Are hippies taking over Colorado's music scene?
A psychological study published last fall showed Colorado to be among the most open and least neurotic states in the union. And government statistics reveal that our state boasts the seventh-highest marijuana usage. Translation: We like to chill out. Perhaps that's why, come midsummer, Denver might seem a little more peaceful and fragrant in that special '60s sort of way, when the jam band heirs to the Grateful Dead arrive in full tie-dyed force.
Consider: Both nights of the second annual Mile High Music Festival (July 18--19) conclude with Widespread Panic, the Georgia collective that's one of the highest-grossing acts around. Meanwhile, much of the rest of the festival's lineup reads like a hippie's wish list, including the likes of Ben Harper, Gomez, G. Love and Special Sauce, John Butler, Robert Randolph, and the Wailers.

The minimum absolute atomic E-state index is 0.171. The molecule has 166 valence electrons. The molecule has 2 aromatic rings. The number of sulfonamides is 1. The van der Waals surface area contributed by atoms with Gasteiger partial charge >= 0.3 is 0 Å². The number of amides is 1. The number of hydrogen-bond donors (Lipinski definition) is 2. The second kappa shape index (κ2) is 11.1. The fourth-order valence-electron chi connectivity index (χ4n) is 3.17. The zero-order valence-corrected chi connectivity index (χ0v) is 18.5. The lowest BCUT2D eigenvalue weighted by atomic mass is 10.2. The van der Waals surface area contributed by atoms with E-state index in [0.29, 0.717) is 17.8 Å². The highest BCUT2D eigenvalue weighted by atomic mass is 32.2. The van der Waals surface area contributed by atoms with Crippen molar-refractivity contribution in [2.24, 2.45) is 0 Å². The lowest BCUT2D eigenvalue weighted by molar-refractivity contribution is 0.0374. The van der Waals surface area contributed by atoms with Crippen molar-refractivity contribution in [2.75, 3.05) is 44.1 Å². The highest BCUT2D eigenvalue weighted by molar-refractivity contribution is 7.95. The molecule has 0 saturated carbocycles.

If that weren't enough patchouli, hemp, and shoelessness, less than two weeks later Phish arrives in Morrison for four nights (July 30-August 2), part of the group's first tour in five years. Even though most local Phish "phans" got shut out of the unusually long Red Rocks engagement, the entire area will be flooded with the band's devoted minions, an influx that might put Morrisonites on edge; a previous multinight Phish appearance at Red Rocks in 1996 saw the overflow crowd tussle with police. With any luck, the main contact locals have with Phishheads this time will be nothing more intense than a proximity high from the cloud that'll be billowing over the amphitheater.
That's how it should be, because whether it's our appreciation of awe-inspiring natural beauty, our perpetual love of loopy, musical meanderings, or our fondness for the herb, Colorado is, was, and probably always will be a hippie haven.